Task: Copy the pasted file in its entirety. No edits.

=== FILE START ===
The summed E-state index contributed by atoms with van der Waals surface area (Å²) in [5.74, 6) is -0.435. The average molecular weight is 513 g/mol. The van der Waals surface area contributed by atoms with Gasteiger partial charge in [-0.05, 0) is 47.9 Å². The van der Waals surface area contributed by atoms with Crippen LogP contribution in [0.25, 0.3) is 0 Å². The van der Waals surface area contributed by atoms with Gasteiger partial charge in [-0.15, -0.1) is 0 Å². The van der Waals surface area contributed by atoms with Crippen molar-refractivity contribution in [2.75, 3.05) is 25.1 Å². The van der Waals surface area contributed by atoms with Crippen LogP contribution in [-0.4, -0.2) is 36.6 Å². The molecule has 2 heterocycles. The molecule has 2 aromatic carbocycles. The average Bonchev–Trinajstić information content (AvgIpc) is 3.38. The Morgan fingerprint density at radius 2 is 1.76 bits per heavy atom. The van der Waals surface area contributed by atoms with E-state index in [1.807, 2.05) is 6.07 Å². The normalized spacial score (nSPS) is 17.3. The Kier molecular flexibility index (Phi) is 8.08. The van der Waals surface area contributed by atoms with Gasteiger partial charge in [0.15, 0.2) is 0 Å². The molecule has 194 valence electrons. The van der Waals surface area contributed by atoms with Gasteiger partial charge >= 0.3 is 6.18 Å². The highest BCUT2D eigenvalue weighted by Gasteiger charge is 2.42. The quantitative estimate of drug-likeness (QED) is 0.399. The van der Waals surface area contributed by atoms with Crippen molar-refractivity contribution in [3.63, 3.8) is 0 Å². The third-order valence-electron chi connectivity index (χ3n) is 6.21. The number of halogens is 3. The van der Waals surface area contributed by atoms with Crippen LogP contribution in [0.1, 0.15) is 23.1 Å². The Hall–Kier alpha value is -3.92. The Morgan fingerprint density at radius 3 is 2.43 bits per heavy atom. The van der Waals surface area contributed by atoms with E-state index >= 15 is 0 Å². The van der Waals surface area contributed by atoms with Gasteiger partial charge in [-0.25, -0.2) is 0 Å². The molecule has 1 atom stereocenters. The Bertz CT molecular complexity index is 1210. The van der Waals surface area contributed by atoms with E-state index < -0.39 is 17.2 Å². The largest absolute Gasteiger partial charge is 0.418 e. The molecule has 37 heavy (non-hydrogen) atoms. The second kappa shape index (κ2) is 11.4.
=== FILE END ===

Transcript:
The summed E-state index contributed by atoms with van der Waals surface area (Å²) in [5.74, 6) is -0.435. The average molecular weight is 513 g/mol. The van der Waals surface area contributed by atoms with Gasteiger partial charge in [-0.05, 0) is 47.9 Å². The van der Waals surface area contributed by atoms with Crippen LogP contribution in [0.25, 0.3) is 0 Å². The van der Waals surface area contributed by atoms with Gasteiger partial charge in [-0.15, -0.1) is 0 Å². The van der Waals surface area contributed by atoms with Crippen molar-refractivity contribution in [2.75, 3.05) is 25.1 Å². The van der Waals surface area contributed by atoms with Crippen LogP contribution in [-0.4, -0.2) is 36.6 Å². The molecule has 2 heterocycles. The molecule has 2 aromatic carbocycles. The average Bonchev–Trinajstić information content (AvgIpc) is 3.38. The Morgan fingerprint density at radius 2 is 1.76 bits per heavy atom. The van der Waals surface area contributed by atoms with E-state index in [1.807, 2.05) is 6.07 Å². The normalized spacial score (nSPS) is 17.3. The Kier molecular flexibility index (Phi) is 8.08. The van der Waals surface area contributed by atoms with Gasteiger partial charge in [0.15, 0.2) is 0 Å². The molecule has 194 valence electrons. The van der Waals surface area contributed by atoms with Gasteiger partial charge >= 0.3 is 6.18 Å². The highest BCUT2D eigenvalue weighted by Gasteiger charge is 2.42. The quantitative estimate of drug-likeness (QED) is 0.399. The van der Waals surface area contributed by atoms with Crippen molar-refractivity contribution in [3.63, 3.8) is 0 Å². The third-order valence-electron chi connectivity index (χ3n) is 6.21. The number of halogens is 3. The van der Waals surface area contributed by atoms with Crippen LogP contribution in [0.1, 0.15) is 23.1 Å². The Hall–Kier alpha value is -3.92. The Morgan fingerprint density at radius 3 is 2.43 bits per heavy atom. The van der Waals surface area contributed by atoms with E-state index >= 15 is 0 Å². The van der Waals surface area contributed by atoms with Gasteiger partial charge in [-0.25, -0.2) is 0 Å². The molecule has 1 atom stereocenters. The Bertz CT molecular complexity index is 1210. The van der Waals surface area contributed by atoms with E-state index < -0.39 is 17.2 Å². The largest absolute Gasteiger partial charge is 0.418 e. The molecule has 37 heavy (non-hydrogen) atoms. The second kappa shape index (κ2) is 11.4.